I was pleased that folk seemed to clock on quickly that the Furinge reviews were about the mad whoosh of feelings you get that render you dumbstruck, for better or for worse. This is what I wrote about it at the time.
Edinburgh Furinge Reviews is a space to catch you breath from all the #edfringe madness, look at some pictures of cats, have a wee smile, maybe get curious about a show, and then dive back into the fray.
It was fun to get acknowledged by blogs I deeply dig, see the cat reviews on venue press board and gets lots of lovely feedback. The one below made me give an extra-special hard air punch.
Vine reviews FAIL!
I only did this once, to see if I could make my two minute vlogs even shorter. It’s deleted now but you can see me making it at the start of one of my few 2013 vlogs. I didn’t like doing them. (I also fell out of love with vlogging this year but am slowly coming back to it in a slightly altered state, revisiting one production repeatedly over time in The Drowned Man memories)
Snapchat reviews SUCCESS!
This is what I wrote when to accompany the first Snapchat review for Show 1 of Secret Theatre.
I don’t want my half garbled, misspelt thoughts on performance to last any longer in than the ice in my post show G&T. Though my opinion is as worthy as anyone else, I’d rather the lasting, Googleable totem was something more thought out.
If a picture is worth a thousands words then that’s about the equivalent of 43 tweets. Snapchat is blink-and-you’ll-miss it as theatre. If you use the screengrab feature then you’re playing the game just about as much as someone who sneaks a video camera into the stalls.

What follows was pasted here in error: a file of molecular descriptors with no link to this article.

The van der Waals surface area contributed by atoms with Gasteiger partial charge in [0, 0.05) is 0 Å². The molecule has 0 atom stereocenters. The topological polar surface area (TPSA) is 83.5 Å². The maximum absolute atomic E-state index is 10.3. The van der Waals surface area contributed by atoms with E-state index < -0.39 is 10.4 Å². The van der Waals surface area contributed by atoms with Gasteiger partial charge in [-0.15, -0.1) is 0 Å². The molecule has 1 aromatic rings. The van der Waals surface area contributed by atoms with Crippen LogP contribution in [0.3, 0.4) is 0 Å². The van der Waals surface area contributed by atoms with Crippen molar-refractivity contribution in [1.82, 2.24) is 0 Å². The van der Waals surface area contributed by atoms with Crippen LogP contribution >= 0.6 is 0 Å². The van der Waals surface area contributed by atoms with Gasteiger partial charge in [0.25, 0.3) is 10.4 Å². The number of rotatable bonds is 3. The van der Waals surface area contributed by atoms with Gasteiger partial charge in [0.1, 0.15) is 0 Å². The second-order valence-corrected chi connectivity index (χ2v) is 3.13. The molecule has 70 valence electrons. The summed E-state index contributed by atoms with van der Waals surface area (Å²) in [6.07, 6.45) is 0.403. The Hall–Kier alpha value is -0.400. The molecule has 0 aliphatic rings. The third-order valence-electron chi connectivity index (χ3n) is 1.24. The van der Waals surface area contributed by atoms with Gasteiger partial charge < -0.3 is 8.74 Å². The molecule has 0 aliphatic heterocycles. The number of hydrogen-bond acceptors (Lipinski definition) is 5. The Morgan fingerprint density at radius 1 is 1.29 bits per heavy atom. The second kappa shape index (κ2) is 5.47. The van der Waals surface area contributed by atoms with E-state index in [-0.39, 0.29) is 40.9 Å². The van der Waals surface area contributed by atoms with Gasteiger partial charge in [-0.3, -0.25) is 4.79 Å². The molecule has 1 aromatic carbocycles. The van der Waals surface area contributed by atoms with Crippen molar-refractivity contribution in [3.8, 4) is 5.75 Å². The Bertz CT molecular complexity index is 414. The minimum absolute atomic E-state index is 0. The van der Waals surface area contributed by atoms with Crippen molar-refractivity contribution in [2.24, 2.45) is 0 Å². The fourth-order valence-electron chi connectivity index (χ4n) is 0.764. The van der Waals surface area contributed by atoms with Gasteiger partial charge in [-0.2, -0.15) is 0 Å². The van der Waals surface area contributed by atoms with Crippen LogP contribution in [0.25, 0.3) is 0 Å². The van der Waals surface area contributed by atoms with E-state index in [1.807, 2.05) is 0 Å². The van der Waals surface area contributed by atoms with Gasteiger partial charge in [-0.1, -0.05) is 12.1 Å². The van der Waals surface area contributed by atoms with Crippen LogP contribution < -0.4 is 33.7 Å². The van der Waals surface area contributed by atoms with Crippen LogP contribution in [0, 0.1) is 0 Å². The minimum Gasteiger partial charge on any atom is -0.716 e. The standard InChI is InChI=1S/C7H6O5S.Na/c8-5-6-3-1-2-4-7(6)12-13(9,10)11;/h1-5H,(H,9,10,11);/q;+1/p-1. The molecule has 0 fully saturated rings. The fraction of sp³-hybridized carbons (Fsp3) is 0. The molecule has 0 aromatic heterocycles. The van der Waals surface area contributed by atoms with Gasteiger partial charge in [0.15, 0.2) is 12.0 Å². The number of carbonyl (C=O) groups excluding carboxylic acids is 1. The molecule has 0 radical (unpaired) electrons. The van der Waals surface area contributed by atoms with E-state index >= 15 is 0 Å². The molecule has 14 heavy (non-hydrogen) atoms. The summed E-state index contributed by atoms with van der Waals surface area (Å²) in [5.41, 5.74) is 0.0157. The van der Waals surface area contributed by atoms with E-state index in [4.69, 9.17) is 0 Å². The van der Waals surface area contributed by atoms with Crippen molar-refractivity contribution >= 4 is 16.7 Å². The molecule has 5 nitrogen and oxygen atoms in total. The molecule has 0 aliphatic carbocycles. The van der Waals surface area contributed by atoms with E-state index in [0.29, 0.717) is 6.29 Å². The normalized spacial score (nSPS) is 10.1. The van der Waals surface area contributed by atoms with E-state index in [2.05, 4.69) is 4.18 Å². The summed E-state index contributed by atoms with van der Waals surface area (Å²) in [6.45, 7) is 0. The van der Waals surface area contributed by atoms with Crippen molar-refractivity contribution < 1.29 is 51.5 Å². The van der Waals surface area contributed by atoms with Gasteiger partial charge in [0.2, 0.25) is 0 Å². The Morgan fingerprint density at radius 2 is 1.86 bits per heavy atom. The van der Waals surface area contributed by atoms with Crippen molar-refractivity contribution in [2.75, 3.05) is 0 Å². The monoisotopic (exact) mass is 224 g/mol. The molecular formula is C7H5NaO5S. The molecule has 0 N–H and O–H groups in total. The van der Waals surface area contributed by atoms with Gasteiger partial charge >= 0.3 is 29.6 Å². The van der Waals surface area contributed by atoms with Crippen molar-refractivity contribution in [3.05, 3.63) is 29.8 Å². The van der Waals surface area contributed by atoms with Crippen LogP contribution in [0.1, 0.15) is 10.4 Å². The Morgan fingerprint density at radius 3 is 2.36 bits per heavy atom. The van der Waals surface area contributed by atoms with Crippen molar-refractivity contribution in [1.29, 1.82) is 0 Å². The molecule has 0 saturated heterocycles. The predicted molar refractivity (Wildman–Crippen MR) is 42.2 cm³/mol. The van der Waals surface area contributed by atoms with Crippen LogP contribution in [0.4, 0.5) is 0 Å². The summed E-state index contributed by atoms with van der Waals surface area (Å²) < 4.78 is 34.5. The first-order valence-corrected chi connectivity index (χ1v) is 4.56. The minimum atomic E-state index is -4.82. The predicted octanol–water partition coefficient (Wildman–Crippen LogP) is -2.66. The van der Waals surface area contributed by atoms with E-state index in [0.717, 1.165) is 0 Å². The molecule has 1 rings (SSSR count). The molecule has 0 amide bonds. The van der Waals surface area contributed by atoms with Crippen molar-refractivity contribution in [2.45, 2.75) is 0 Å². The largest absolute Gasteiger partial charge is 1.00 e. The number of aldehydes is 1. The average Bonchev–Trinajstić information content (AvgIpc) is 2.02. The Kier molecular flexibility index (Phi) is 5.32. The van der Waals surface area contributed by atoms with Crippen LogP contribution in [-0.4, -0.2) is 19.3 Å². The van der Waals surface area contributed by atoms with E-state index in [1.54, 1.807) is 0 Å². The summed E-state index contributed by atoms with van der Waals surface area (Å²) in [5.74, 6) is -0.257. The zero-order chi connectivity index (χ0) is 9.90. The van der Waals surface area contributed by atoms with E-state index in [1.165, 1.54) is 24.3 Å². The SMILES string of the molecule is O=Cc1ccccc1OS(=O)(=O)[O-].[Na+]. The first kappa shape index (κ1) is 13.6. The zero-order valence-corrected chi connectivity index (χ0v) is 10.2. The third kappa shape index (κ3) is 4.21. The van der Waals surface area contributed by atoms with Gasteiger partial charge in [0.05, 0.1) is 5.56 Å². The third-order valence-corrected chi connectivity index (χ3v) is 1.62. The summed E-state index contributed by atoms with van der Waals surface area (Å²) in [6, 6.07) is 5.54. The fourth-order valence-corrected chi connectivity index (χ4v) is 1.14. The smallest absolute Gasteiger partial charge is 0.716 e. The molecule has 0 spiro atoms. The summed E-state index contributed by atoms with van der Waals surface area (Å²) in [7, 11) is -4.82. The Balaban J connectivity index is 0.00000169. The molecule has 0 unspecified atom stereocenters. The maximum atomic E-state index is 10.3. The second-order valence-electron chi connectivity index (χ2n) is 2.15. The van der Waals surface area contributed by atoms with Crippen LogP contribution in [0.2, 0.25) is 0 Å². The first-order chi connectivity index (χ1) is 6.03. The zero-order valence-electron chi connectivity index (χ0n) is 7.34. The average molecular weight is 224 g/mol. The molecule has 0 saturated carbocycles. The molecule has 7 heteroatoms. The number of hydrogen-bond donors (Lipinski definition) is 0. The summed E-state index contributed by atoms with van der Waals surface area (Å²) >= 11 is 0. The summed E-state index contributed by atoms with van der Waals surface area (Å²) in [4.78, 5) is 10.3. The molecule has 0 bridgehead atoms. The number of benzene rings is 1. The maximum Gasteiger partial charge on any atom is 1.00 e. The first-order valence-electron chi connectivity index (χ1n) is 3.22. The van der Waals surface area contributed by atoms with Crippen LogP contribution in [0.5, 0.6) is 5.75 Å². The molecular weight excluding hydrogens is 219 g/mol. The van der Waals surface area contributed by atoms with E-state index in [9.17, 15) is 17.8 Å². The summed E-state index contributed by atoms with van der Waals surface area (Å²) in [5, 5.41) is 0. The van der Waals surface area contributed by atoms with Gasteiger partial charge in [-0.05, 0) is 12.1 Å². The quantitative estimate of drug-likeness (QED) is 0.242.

It’s a way of reinstating a little bit of that narrowcasting you could do in the early days on Twitter before my mum got an account. It’s a bit more informal. A bit less cementing yourself to one documentable standpoint. It’s a little bit less like writing an all staff email to colleagues you haven’t even met yet and a little bit more banter at the bar.
If you really want to know my opinion on a piece of work, come back to me in 10 years time. By then, theatre that stuck with me is clear in all I say and do whilst all the rest has skipped away from my heart unnoticed.
The first of the short series of Snapchat reviews was a none too glamourous selfie of my excited face surrounded by hastily drawn peas. I wish I’d saved it.
I’d like to do more. I enjoyed the Snaps I got back from people and made some new connections. However, I limited myself to only Snapping London theatre reviews and my London trips were limited this year.
If you’d like to be included in any further Snapchat review mail outs, add “evenicol”
What I want to try in 2014
Given the continued rise of Snapchat, I’d like to do more reviews on that platform. I want to try something about measuring how I applaud and I think there is something interesting that could be done with geotagging. What these things are, I DON’T KNOW YET (she says in Meg Vaughan style caps lock). Heck, after a passionate love affair with Kenneth Tynan this year (which involved me dressing up at the gorgeous KPT for a postgrad presentation. Work it, girl), I might even make a stab at some longform stuff.